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Syria's Geographic Challenge

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Editor’s Note: Transcripts are generated using speech-recognition technology. Therefore, Stratfor cannot guarantee their complete accuracy.

Modern Syria is located along the eastern Mediterranean Sea, bordering Israel, Jordan, Lebanon, Turkey, and Iraq. Syria’s main geographic challenge is uniting its diverse ethnic groups under one domestic power. This is the result of mountainous terrain and ethnic cores that contradict the state’s current borders. 

Syria’s population is composed of Sunni Arabs, Alawites, Kurds, Druze, and Christians, among others. The traditional core of Syria's ruling Alawite minority sits on the northern coastal plain to the west of the Jabal an Nusayriya mountains and to the north of the Anti-Lebanon mountains. Between these two ranges, the Homs Gap has often been the point of invasions from the Mediterranean Sea. The interior region is dominated by the majority Sunni Arab peoples. The Syrian Desert divides this area into two competing regions with strong local identities. The first, Damascus, is the historical capital and the modern seat of power for the Alawites. The other, Aleppo, is situated in the agricultural heartlands of the Aleppo plateau.  The Euphrates river divides this plateau from the much more arid Jazirah plateau and allows for irrigation in an otherwise desert region.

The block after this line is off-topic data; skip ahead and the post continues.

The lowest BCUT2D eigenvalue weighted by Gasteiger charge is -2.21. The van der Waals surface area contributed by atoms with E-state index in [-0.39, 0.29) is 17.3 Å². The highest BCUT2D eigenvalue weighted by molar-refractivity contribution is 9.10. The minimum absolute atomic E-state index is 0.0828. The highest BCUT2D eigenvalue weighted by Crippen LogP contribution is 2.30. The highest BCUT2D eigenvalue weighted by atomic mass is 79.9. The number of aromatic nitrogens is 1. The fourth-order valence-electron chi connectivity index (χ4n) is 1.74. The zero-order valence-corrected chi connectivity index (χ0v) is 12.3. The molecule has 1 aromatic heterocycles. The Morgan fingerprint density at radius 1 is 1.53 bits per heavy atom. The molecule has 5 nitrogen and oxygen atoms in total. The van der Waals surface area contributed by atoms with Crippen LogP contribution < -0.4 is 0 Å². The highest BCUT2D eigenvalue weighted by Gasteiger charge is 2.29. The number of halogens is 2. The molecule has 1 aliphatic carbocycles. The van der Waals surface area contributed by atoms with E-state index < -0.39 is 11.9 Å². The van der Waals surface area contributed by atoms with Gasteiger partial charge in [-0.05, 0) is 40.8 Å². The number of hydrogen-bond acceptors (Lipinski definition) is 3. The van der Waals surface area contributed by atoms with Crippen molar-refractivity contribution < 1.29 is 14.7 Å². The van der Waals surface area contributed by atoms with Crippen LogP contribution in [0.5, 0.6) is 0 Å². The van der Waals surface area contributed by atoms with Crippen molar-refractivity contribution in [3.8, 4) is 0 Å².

Syria’s modern boundaries fall short of the historical concept of Greater Syria—spanning from Lebanon to the west and Jordan and Israel to the south.  Its current borders were set by the League of Nations' French Mandate, following the dismantling of the Ottoman Empire after World War I. Lebanon, especially Beirut, has always been important to Syria because of its trade ports and access to Mediterranean markets. 

Syria’s recent civil unrest is the latest example of its geographic challenge. Maintaining unity remains difficult so long as its current boundaries continue to overlap regional and ethnic fault lines. 

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